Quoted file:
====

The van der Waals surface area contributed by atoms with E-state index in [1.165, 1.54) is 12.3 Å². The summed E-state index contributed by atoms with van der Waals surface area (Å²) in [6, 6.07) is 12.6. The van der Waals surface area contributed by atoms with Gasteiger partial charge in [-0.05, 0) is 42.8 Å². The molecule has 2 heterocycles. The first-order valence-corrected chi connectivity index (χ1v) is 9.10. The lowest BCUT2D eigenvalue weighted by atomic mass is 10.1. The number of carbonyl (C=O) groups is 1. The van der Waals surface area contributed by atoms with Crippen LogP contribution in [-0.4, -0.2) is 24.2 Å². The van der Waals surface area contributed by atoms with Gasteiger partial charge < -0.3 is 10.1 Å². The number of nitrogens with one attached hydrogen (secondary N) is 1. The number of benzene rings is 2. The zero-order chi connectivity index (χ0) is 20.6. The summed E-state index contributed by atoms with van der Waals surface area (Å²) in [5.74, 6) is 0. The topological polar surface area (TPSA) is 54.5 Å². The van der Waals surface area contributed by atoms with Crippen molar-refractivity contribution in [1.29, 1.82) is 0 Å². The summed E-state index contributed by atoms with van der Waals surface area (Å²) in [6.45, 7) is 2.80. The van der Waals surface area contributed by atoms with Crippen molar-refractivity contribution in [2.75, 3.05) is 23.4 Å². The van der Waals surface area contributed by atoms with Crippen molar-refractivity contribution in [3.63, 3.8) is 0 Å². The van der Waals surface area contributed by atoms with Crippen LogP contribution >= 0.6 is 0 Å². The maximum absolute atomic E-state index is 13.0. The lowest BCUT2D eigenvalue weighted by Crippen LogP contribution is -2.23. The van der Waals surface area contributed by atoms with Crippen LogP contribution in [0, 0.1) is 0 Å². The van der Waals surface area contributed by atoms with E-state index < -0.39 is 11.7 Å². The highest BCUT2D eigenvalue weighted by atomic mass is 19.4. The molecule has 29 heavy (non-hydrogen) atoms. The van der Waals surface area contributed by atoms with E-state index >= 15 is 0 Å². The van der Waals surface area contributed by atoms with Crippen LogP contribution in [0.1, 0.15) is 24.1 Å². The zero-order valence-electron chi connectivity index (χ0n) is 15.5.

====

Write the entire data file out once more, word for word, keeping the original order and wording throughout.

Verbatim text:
The van der Waals surface area contributed by atoms with E-state index in [1.165, 1.54) is 12.3 Å². The summed E-state index contributed by atoms with van der Waals surface area (Å²) in [6, 6.07) is 12.6. The van der Waals surface area contributed by atoms with Gasteiger partial charge in [-0.05, 0) is 42.8 Å². The molecule has 2 heterocycles. The first-order valence-corrected chi connectivity index (χ1v) is 9.10. The lowest BCUT2D eigenvalue weighted by atomic mass is 10.1. The number of carbonyl (C=O) groups is 1. The van der Waals surface area contributed by atoms with Crippen LogP contribution in [-0.4, -0.2) is 24.2 Å². The van der Waals surface area contributed by atoms with Gasteiger partial charge < -0.3 is 10.1 Å². The number of nitrogens with one attached hydrogen (secondary N) is 1. The number of benzene rings is 2. The zero-order chi connectivity index (χ0) is 20.6. The summed E-state index contributed by atoms with van der Waals surface area (Å²) in [5.74, 6) is 0. The topological polar surface area (TPSA) is 54.5 Å². The van der Waals surface area contributed by atoms with Crippen molar-refractivity contribution in [1.29, 1.82) is 0 Å². The summed E-state index contributed by atoms with van der Waals surface area (Å²) in [6.45, 7) is 2.80. The van der Waals surface area contributed by atoms with Crippen molar-refractivity contribution in [2.75, 3.05) is 23.4 Å². The van der Waals surface area contributed by atoms with Crippen molar-refractivity contribution in [3.63, 3.8) is 0 Å². The van der Waals surface area contributed by atoms with Crippen LogP contribution >= 0.6 is 0 Å². The maximum absolute atomic E-state index is 13.0. The lowest BCUT2D eigenvalue weighted by Crippen LogP contribution is -2.23. The van der Waals surface area contributed by atoms with Crippen LogP contribution in [0, 0.1) is 0 Å². The van der Waals surface area contributed by atoms with E-state index < -0.39 is 11.7 Å². The highest BCUT2D eigenvalue weighted by atomic mass is 19.4. The molecule has 29 heavy (non-hydrogen) atoms. The van der Waals surface area contributed by atoms with E-state index >= 15 is 0 Å². The van der Waals surface area contributed by atoms with Crippen LogP contribution in [0.1, 0.15) is 24.1 Å². The zero-order valence-electron chi connectivity index (χ0n) is 15.5.